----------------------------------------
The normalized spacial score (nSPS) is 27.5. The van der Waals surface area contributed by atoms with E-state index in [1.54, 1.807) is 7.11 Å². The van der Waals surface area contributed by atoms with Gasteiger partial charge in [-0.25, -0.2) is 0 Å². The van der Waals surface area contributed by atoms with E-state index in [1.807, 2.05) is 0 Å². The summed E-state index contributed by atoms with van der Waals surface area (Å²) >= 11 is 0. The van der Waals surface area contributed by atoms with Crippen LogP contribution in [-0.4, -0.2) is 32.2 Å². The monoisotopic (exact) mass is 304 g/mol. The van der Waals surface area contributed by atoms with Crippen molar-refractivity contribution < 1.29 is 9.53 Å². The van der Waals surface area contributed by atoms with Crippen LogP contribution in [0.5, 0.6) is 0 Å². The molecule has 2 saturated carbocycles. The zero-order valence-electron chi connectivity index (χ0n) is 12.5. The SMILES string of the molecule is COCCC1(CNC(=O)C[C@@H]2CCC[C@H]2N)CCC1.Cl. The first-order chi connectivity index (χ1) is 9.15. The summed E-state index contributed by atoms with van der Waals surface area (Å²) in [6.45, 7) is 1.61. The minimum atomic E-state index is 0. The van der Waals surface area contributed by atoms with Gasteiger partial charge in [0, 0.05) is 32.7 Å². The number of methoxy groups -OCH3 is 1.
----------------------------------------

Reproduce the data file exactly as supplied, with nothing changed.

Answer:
The normalized spacial score (nSPS) is 27.5. The van der Waals surface area contributed by atoms with E-state index in [1.54, 1.807) is 7.11 Å². The van der Waals surface area contributed by atoms with Gasteiger partial charge in [-0.25, -0.2) is 0 Å². The van der Waals surface area contributed by atoms with E-state index in [1.807, 2.05) is 0 Å². The summed E-state index contributed by atoms with van der Waals surface area (Å²) >= 11 is 0. The van der Waals surface area contributed by atoms with Crippen LogP contribution in [-0.4, -0.2) is 32.2 Å². The monoisotopic (exact) mass is 304 g/mol. The van der Waals surface area contributed by atoms with Crippen molar-refractivity contribution < 1.29 is 9.53 Å². The van der Waals surface area contributed by atoms with Crippen LogP contribution in [0.5, 0.6) is 0 Å². The molecule has 2 saturated carbocycles. The zero-order valence-electron chi connectivity index (χ0n) is 12.5. The SMILES string of the molecule is COCCC1(CNC(=O)C[C@@H]2CCC[C@H]2N)CCC1.Cl. The first-order chi connectivity index (χ1) is 9.15. The summed E-state index contributed by atoms with van der Waals surface area (Å²) in [6.45, 7) is 1.61. The minimum atomic E-state index is 0. The van der Waals surface area contributed by atoms with Gasteiger partial charge in [0, 0.05) is 32.7 Å². The number of methoxy groups -OCH3 is 1.